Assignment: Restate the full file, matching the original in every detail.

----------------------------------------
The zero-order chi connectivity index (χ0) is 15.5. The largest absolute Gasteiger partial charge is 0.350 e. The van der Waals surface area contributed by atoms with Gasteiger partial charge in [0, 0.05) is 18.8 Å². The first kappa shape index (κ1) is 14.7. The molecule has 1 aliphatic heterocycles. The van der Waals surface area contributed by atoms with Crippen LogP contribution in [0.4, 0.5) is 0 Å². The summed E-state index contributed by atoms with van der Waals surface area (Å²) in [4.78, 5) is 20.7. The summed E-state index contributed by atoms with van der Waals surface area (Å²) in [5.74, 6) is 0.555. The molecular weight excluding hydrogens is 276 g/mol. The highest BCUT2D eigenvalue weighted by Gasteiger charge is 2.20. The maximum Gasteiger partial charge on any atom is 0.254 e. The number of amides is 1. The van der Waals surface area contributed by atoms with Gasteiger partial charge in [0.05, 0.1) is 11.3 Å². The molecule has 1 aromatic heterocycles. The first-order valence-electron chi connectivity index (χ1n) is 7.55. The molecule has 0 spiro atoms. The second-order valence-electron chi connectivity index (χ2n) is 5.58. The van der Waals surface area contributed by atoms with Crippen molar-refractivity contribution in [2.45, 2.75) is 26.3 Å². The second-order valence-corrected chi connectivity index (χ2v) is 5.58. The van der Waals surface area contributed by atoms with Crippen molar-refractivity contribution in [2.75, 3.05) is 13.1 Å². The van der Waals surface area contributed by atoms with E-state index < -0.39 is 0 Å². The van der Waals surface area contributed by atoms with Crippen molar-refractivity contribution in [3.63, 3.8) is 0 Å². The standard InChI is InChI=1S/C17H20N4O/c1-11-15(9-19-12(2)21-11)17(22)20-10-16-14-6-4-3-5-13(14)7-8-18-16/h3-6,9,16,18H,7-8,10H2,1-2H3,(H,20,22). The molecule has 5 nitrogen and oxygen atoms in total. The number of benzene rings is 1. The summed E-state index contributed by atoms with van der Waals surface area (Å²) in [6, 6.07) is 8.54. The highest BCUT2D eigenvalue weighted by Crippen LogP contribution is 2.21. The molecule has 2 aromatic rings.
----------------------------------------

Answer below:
The zero-order chi connectivity index (χ0) is 15.5. The largest absolute Gasteiger partial charge is 0.350 e. The van der Waals surface area contributed by atoms with Gasteiger partial charge in [0, 0.05) is 18.8 Å². The first kappa shape index (κ1) is 14.7. The molecule has 1 aliphatic heterocycles. The van der Waals surface area contributed by atoms with Crippen LogP contribution in [0.4, 0.5) is 0 Å². The summed E-state index contributed by atoms with van der Waals surface area (Å²) in [4.78, 5) is 20.7. The summed E-state index contributed by atoms with van der Waals surface area (Å²) in [5.74, 6) is 0.555. The molecular weight excluding hydrogens is 276 g/mol. The highest BCUT2D eigenvalue weighted by Gasteiger charge is 2.20. The maximum Gasteiger partial charge on any atom is 0.254 e. The number of amides is 1. The van der Waals surface area contributed by atoms with Gasteiger partial charge in [0.05, 0.1) is 11.3 Å². The molecule has 1 aromatic heterocycles. The first-order valence-electron chi connectivity index (χ1n) is 7.55. The molecule has 0 spiro atoms. The second-order valence-electron chi connectivity index (χ2n) is 5.58. The van der Waals surface area contributed by atoms with Crippen molar-refractivity contribution in [2.45, 2.75) is 26.3 Å². The second-order valence-corrected chi connectivity index (χ2v) is 5.58. The van der Waals surface area contributed by atoms with Crippen molar-refractivity contribution in [2.75, 3.05) is 13.1 Å². The van der Waals surface area contributed by atoms with E-state index < -0.39 is 0 Å². The van der Waals surface area contributed by atoms with Crippen molar-refractivity contribution in [3.63, 3.8) is 0 Å². The standard InChI is InChI=1S/C17H20N4O/c1-11-15(9-19-12(2)21-11)17(22)20-10-16-14-6-4-3-5-13(14)7-8-18-16/h3-6,9,16,18H,7-8,10H2,1-2H3,(H,20,22). The molecule has 5 nitrogen and oxygen atoms in total. The number of benzene rings is 1. The summed E-state index contributed by atoms with van der Waals surface area (Å²) in [6, 6.07) is 8.54. The highest BCUT2D eigenvalue weighted by Crippen LogP contribution is 2.21. The molecule has 2 aromatic rings.